- Alam Zeb Khan's family must give up homes in Birmingham and Northern Ireland
- Khan part of gang jailed for 140 years for £180m drug money laundering scam
- High Court ruled relatives must give up properties funded by criminal activities
Alam Zeb Khan was jailed for laundering more than £180 million for drugs traffickers
The family of a drug dealer jailed as part of a £180 million drugs money laundering scam have lost their homes because of his crimes.
Alam Zeb Khan was one of 32 men in Birmingham jailed for a total of 140 years in 2014 for laundering more than £180 million for drugs traffickers.
Now the High Court has ruled Khan's relatives must hand their properties over to the National Crime Agency, because they were bought with the proceeds from his criminal activities.
The court heard how criminally tainted money was used to build a property portfolio in the names of Khan's brother Aurang Khan, sister-in-law Shakar Begum, and wife Jamila Shabnam.
Two of the properties are in Birmingham, with two more in Bangor, County Down, Northern Ireland.
In 2014 Khan, 38, was sentenced to seven years for drugs offences and another five years concurrent for Proceeds Of Crime Act offences June 2013.
Khan, of Birmingham, previously served sentences starting in 2000 for heroin smuggling, in 2012 for a cocaine supply plot and in 2013 for money laundering.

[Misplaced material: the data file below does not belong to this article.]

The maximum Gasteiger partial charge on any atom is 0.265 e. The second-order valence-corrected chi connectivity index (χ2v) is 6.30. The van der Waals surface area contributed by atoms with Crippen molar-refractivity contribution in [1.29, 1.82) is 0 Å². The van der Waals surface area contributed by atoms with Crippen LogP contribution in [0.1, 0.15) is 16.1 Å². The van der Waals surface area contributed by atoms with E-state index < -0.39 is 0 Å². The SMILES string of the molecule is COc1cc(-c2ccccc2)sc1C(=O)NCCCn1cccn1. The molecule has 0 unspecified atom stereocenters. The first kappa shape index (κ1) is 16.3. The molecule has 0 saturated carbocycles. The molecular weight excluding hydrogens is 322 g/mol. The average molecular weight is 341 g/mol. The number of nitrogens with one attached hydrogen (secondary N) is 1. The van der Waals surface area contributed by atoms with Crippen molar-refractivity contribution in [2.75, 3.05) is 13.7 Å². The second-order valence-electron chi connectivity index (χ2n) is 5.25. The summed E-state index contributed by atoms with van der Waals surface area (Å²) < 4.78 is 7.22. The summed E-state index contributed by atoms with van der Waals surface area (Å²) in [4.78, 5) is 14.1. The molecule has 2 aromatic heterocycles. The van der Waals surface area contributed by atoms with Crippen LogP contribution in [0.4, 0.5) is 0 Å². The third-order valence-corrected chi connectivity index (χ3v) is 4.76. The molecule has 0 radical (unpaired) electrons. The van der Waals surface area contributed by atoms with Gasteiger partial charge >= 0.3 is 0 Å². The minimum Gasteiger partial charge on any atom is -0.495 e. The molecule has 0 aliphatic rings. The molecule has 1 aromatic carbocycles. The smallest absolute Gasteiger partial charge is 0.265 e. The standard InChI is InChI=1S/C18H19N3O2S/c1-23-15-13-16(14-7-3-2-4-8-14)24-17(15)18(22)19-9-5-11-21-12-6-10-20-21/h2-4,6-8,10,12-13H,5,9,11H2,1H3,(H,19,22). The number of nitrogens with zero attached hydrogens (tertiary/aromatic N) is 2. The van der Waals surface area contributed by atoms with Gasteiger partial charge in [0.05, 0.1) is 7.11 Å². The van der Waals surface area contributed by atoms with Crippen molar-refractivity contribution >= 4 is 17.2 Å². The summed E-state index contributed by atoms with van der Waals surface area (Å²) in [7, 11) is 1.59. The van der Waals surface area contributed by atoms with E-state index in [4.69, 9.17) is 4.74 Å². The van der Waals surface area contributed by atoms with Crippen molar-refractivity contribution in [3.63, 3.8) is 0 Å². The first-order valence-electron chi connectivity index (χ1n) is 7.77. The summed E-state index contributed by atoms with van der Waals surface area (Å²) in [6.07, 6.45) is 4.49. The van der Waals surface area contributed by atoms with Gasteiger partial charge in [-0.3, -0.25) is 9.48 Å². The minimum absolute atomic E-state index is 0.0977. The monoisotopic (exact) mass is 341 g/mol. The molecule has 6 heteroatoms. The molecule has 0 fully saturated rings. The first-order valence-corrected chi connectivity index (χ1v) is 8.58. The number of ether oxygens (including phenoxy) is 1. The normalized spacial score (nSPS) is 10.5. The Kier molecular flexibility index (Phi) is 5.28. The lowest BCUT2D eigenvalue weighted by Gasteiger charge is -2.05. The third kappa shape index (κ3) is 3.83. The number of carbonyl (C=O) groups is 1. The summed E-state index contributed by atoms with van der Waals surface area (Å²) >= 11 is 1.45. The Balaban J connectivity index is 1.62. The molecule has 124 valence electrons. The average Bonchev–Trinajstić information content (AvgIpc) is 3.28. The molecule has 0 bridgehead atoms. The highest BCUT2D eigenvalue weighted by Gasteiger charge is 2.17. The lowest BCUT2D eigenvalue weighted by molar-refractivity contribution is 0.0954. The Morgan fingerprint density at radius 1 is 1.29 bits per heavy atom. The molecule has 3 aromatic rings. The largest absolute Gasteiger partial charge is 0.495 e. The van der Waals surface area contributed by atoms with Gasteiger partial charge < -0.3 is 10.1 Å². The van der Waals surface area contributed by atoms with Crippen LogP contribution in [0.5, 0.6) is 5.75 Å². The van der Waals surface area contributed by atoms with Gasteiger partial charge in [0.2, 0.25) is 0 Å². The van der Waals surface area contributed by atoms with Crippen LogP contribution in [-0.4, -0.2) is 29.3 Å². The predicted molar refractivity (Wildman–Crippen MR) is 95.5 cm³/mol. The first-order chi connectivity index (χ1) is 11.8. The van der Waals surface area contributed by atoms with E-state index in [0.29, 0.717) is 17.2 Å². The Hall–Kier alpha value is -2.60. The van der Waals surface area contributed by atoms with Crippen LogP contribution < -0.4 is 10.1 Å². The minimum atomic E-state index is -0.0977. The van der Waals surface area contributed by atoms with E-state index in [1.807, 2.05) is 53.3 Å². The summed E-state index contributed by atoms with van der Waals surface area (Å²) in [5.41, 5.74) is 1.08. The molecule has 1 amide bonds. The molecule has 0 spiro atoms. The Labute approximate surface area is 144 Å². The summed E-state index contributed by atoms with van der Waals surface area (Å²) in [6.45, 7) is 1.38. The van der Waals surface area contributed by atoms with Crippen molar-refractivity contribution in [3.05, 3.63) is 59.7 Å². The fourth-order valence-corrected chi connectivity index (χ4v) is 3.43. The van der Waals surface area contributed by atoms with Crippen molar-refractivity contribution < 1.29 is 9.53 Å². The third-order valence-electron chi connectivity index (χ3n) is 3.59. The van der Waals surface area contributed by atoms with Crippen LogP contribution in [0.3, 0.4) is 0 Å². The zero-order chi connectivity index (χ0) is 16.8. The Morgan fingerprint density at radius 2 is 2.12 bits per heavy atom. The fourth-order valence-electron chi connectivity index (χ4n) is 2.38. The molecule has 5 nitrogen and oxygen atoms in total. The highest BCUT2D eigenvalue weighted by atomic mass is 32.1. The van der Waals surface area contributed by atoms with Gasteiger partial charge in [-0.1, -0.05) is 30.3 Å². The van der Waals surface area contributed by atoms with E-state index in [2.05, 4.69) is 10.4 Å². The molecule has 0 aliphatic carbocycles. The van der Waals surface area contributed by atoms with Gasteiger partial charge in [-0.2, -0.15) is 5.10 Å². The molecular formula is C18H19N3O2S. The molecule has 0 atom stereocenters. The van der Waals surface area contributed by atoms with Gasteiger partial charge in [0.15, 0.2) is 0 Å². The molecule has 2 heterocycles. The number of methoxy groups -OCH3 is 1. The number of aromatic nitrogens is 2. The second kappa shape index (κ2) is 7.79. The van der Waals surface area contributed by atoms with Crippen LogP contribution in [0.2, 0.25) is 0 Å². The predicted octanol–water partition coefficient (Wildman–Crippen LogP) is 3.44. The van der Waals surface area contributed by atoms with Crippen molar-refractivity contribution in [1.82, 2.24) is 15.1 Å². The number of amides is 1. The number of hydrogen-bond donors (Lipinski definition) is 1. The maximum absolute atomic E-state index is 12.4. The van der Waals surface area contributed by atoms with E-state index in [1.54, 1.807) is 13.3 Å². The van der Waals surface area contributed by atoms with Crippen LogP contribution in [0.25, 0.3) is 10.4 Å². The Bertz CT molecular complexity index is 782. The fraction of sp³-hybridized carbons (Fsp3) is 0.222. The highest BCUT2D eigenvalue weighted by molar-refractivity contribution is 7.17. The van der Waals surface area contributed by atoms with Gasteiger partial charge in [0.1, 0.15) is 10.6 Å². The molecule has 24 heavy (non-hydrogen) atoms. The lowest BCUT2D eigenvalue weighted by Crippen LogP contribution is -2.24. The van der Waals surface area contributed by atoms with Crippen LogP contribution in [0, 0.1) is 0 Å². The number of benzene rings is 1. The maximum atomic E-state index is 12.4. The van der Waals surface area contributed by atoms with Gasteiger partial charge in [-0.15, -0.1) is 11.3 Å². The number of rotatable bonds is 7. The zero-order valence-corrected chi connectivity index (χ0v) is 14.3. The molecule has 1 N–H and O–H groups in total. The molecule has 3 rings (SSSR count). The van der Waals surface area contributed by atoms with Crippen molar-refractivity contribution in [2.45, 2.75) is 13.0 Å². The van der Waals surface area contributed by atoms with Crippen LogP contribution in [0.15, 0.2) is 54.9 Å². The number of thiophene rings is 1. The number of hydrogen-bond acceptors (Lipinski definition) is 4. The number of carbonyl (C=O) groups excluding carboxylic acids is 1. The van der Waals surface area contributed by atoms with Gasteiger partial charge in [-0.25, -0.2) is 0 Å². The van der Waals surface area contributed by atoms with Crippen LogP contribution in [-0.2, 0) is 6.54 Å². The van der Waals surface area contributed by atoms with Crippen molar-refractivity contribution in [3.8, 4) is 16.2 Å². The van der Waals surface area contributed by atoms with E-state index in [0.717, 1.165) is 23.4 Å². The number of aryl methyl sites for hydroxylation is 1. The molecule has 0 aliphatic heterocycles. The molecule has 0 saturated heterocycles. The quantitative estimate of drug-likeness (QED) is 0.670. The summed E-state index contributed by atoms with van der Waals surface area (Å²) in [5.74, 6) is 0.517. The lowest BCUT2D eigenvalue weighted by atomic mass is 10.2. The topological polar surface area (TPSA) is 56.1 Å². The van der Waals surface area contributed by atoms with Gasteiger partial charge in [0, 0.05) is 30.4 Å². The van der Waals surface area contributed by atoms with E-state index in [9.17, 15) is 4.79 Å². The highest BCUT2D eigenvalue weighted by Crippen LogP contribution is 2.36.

Following his most recent conviction, the National Crime Agency (NCA) went after his family's assets.
The £180m scam was described in court in 2014 as 'one of the most significant money laundering networks seen in the UK.'
According to the Birmingham Mail, Mrs Justice O'Farrell said his family's properties were 'recoverable' by the NCA.
The judge added: 'The properties have been acquired, held and transferred by various family members without any identifiable source of income.
'The only plausible explanation for acquisition of the properties and the convoluted way in which the defendants have dealt with the properties, is that the funds used are proceeds of crime, namely drug dealing, money laundering, mortgage fraud and tax evasion.'
However the family denied they were part of a wider criminal network associated with Khan.
They also said the property transactions were part of the way business is conducted between members of an Anglo-Pakistani family.